I just wonder how this "Midway in the Atlantic in 1929" would be fought.
    Last edited by Ted Anderson; 29 Jan 10, 10:07. Reason: edit - awkward sentence

  • #2
    to fight both Nazi Germany and the Soviet Union in 1939 (which, if we were going to stop the Holocaust, we would have to do)


    the Nazis (who at that time had a political alliance with the KPD-Comintern against the Social Democrats)


    So they would presumably choose this time for a joint NSDAP-KPD putsch, with Soviet help delivered through fascist Italy
    www.histours.ru

    Siege of Leningrad battlefield tour

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    • #3
      Originally posted by ShAA View Post
      Perhaps I should have said "prevent," not "stop." In the Molotov-Ribbentrop Pact days, if you attack one, in practice you attack the other, no? The Soviet Union obviously never declared war on France or Britain, but it came pretty close with the intervention in Finland, and if the country attacking Nazi Germany was also obviously an enemy of the USSR, what benefit would Stalin see to allowing Nazi Germany to fall?

      Originally posted by ShAA View Post
      Well, they did...that was before the popular front days.

      Originally posted by ShAA View Post
      Obviously, the Soviets would say that it was only going to the KPD, whom they would have ordered to cooperate with the Nazis. Italy would simply be the only way to deliver the supplies; going through the North Sea would (a) expose the ships to the US Navy and (b) not reach their people because the Reichswehr would hold those ports, at least initially. The Polish government certainly wouldn't let those supplies through over their rail network.

      And if it wasn't clear, I'm not talking about the Red Army intervening on the ground. I'm talking about Soviet weapons and ammunition being shipped to the putschists. That is definitely *not* nuts - they did, after all, invade Poland together, and the USSR would not have lost an opportunity to replace an ally of the United States with their guys while we weren't looking, particularly if we had said explicitly that the purpose of our mobilization was to defeat both. Certainly, the NSDAP and KPD wouldn't have cooperated once they had overthrown the government; the result would have been a civil war that the NSDAP would have won, like the one in 1919. Wouldn't the Soviets simply react to the news of the Holocaust like they did when the US and British intelligence services both told him that Hitler would attack, by saying that the "imperialists" were trying to split the great wonderful socialist alliance? There would be a serious chance, they would think, that the pictures and films were American propaganda.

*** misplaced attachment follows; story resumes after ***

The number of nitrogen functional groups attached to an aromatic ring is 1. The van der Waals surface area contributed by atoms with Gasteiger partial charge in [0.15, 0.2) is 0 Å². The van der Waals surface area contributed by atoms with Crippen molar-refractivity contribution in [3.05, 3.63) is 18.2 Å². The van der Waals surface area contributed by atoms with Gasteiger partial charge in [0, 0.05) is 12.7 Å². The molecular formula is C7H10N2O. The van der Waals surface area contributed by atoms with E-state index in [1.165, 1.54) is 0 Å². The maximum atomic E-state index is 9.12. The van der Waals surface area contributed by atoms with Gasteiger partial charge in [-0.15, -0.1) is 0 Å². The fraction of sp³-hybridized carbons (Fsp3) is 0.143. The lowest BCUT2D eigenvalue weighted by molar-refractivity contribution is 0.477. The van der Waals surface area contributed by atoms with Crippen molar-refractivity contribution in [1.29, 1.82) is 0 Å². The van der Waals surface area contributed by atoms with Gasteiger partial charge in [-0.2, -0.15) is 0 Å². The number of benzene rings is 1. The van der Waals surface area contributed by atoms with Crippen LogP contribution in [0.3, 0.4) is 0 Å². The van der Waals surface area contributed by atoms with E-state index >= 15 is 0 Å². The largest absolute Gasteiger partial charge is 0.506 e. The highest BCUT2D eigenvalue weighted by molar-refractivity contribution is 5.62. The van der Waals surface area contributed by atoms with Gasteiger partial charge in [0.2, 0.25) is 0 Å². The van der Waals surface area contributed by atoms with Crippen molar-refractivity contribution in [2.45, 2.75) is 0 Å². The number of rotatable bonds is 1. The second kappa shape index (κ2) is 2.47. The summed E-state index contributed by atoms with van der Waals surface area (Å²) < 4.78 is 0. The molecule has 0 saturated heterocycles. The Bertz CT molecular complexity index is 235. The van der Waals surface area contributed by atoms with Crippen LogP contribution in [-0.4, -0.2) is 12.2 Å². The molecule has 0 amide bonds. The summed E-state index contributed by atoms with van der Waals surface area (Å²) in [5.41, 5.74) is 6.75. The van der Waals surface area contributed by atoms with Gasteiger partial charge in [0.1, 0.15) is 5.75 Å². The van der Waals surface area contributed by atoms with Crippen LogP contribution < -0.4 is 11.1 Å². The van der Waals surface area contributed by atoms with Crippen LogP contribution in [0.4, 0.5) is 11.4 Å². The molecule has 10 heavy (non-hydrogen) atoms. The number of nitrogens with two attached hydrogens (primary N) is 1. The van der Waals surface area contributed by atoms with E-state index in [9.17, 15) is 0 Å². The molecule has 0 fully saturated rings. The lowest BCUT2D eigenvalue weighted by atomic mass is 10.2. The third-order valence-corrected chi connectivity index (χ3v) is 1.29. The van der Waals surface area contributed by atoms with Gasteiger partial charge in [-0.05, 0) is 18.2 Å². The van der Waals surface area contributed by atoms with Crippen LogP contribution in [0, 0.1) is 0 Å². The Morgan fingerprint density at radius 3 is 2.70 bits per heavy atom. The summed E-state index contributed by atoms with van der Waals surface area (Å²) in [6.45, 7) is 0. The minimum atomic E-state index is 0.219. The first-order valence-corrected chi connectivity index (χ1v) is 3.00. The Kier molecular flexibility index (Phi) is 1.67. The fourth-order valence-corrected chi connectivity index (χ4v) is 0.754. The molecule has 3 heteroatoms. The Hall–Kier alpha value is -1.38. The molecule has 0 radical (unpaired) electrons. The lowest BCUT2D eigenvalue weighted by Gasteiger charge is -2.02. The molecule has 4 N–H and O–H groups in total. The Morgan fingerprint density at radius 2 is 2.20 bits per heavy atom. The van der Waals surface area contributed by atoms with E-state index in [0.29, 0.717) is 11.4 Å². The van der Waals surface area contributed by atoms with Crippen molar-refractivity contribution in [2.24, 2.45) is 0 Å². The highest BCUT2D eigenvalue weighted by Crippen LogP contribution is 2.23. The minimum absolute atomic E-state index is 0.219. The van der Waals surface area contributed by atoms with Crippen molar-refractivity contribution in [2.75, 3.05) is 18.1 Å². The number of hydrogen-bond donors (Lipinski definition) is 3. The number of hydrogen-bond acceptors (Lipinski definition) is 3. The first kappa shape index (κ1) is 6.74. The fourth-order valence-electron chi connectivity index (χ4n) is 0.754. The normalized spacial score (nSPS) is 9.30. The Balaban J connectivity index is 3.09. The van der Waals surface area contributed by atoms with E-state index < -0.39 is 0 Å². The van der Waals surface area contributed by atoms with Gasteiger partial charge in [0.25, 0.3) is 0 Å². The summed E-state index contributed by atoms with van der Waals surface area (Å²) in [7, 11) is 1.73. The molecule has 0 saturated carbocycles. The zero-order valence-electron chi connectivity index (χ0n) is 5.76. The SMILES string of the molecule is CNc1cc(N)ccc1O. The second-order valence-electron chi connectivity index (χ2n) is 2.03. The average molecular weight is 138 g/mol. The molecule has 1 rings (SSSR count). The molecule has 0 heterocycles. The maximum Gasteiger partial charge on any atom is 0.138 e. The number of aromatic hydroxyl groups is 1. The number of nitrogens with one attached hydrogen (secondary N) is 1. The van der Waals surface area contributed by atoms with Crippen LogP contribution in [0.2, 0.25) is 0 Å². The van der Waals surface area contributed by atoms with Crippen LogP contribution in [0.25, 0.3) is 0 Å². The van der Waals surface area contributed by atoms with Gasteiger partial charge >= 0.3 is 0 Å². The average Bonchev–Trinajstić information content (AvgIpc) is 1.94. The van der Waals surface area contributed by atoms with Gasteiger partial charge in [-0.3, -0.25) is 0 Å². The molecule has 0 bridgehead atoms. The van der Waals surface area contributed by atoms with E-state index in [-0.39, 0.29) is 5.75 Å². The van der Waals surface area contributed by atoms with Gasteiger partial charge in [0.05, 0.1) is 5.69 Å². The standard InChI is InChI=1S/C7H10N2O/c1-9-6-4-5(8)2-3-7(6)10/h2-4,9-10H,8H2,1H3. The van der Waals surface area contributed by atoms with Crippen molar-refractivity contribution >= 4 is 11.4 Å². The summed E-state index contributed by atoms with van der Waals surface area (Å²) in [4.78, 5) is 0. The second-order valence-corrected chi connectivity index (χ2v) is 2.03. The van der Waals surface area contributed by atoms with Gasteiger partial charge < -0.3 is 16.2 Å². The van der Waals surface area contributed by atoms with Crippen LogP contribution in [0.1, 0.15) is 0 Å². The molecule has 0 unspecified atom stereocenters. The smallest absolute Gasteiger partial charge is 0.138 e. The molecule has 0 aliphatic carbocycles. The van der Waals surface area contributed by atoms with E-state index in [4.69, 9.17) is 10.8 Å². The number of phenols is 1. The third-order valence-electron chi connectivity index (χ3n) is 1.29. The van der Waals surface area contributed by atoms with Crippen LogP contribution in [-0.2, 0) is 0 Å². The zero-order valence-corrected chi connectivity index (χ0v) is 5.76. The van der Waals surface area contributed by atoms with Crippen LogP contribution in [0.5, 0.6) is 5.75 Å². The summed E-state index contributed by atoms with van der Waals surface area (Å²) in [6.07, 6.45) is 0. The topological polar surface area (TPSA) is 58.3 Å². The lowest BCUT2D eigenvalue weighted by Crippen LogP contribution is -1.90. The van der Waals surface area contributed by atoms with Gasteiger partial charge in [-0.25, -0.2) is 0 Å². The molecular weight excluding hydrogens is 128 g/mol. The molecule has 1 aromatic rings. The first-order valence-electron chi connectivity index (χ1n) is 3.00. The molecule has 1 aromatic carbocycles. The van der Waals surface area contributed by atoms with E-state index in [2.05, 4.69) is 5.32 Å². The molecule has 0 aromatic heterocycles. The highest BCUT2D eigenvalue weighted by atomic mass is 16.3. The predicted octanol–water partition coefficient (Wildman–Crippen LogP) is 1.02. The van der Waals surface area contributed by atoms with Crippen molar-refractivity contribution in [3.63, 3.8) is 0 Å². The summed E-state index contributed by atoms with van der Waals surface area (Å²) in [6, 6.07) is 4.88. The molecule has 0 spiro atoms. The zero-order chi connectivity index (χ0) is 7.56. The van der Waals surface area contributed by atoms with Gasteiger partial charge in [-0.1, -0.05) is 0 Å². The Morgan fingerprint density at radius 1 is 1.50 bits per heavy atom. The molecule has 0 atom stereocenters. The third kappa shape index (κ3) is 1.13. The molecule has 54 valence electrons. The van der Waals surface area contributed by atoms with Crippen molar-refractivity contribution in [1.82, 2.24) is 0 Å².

Last edited by Ted Anderson; 29 Jan 10, 11:31. Reason: coding mistake

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      • #4
        Originally posted by Ted Anderson View Post
        Perhaps I should have said "prevent," not "stop." In the Molotov-Ribbentrop Pact days, if you attack one, in practice you attack the other, no?
        No way. Britain and France declared war on Nazi Germany when the pact was in force and all they got was a few articles in Pravda about their "unconstructive behaviour".

        Well, they did...that was before the popular front days.
        Please show me any sources for this outrageous claim. Stalin forbade the communists to form a bloc with the socialists as he considered them a threat of the same kind as the Nazis, but how does it amount to an "alliance"? Thalmann said they were only letting the Nazis take these seats in the parliament to come there immediately after - well, they did miscalculate their strategy quite a bit.

        Obviously, the Soviets would say that it was only going to the KPD, whom they would have ordered to cooperate with the Nazis. Italy would simply be the only way to deliver the supplies; going through the North Sea would (a) expose the ships to the US Navy and (b) not reach their people because the Reichswehr would hold those ports, at least initially. The Polish government certainly wouldn't let those supplies through over their rail network.
        This idea is highly improbable anyway - had even Stalin decided to twist the party line so hard the other side wouldn't have agreed to it. Sorry, this theory doesn't hold water. What can be done by states playing realpolitik can't be done by parties in one countries who are literally at each other's throats.
        www.histours.ru

        Siege of Leningrad battlefield tour